Teaching Nietzsche, and the Irony of Nietzsche’s own Commentary on Aphoristic Style

I teach Simone De Beauvoir’s Ethics of Ambiguity. It’s a lovely book and one can get from existentialism what some analytic philosophers get from teaching feminist ethics of care–a critique of foundationalism in ethics, how one’s subjectivity and concrete situation might alter what one asks from philosophy itself, and moral generalism. Of course, these are not the only items one can get out of her work. The same may be said for teaching Nietzsche’s Genealogy of Morals.

Since I am teaching the Genealogy, I am currently outlining it for the purposes of lecture, and what I find when I do this now is that there are many levels of textual experience. These levels of textual experience correspond to how demanding I form my expectation of the text in question. For the first year student, I typically do not expect as much accurate exegesis from them as much as I want to get my first-year students on the path of realizing how difficult university reading can be (of course if these two things converge, that makes me the happiest as a teacher of philosohy) There will be many classes where they will read complicated material, a first year philosophy class and possible courses in history, sociology, and literature to name a few. When students complain that “they will never use this,” I tend to point out those times in life where difficult reading will be required of them, regardless if it occurs in Nietzsche, a rental lease, or when they sign all the paperwork attached to their FAFSA loans.

Nietzsche’s texts can be challenging. The Genealogy is absolutely wonderful. It moves between rhetorical license and philological reasons for Nietzsche’s skepticism concerning morality. In many ways, its an artistic presentation of philosophy, but unlike other works, it moves between argument and rhetoric much more naturally than his other works. In the Genealogy, Nietzsche even meditates on what it means to read his own aphoristic style. This might surprise many. He writes, “An aphorism, properly stamped and molded, has not be ‘deciphered’ when it has simply been read; rather, one has then to begin its exegesis, for which is required an art of exegesis…one thing is necessary above all if one is to practice reading as an art in this way, something that has been unlearned most thoroughly nowadays—and therefore it will be some time before my writings are readable” (23).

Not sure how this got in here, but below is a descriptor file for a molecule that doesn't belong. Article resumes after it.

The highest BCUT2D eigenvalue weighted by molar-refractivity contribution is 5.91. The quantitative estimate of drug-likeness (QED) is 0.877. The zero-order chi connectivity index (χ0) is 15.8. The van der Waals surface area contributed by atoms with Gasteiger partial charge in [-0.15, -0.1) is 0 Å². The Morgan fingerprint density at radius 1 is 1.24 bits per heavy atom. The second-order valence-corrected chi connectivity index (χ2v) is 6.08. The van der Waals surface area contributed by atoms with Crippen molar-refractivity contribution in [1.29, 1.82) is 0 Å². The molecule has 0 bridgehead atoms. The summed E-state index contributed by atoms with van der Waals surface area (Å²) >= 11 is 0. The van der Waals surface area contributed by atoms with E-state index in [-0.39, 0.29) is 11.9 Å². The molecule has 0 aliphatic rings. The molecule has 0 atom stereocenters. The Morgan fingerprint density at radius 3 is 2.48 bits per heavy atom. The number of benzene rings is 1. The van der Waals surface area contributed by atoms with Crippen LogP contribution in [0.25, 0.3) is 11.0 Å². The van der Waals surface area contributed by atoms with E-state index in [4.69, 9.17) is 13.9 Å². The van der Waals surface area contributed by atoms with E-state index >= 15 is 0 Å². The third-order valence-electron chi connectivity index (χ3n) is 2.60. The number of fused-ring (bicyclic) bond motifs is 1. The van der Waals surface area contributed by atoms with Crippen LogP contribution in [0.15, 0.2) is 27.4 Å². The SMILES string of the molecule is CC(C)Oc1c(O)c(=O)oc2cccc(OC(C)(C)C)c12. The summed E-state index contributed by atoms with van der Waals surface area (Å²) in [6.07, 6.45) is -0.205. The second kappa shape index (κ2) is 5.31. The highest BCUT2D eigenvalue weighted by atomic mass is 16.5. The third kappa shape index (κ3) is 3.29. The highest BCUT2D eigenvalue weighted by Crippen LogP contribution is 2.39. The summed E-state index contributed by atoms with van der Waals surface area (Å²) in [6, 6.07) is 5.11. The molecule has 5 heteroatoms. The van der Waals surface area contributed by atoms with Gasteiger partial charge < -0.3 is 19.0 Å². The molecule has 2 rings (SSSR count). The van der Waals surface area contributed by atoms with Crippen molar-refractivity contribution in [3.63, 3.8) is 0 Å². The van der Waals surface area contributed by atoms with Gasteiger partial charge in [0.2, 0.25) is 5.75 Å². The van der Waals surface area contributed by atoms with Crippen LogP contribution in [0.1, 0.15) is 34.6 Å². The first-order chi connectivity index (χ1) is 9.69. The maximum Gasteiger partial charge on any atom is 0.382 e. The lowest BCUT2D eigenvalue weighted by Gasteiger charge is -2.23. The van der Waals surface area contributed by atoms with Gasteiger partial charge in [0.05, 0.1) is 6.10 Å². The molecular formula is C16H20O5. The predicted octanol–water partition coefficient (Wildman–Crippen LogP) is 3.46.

What I find interesting is that this is where the preface ends. For him, the aphoristic style “is not taken seriously enough” (ibid). And the type of reading we encounter in Nietzsche is one where he forces upon his readers an eternal struggle to find the meaning of his intention, yet this is the goal of all reading. The struggle of wrestling with an author’s meaning in a difficult passage requires perseverance and patience. Put another way, the irony is that what he demands here is nothing short of the end goal to which my ethics class is but one bump in the road of the university student’s journey. I just hope his style does not scare them off because his writing can be very powerful. As I often encounter in my student’s this perseverance and patience is the hardest thing to teach, and without the student’s willingness, a teacher often finds resistance in the student. In my experience, I can overcome this resistance, but in so doing, I must re-teach what it means to read a text to students coming out of high school. That’s the most disturbing part of teaching university classes—the amount of deprogramming what high school teachers transmit to the students (which often boil down to a series of oversimplifications) and the students assuming that reading and writing can be as simple as deciphering passages in standardized testing and writing the classic 5-paragraph essay.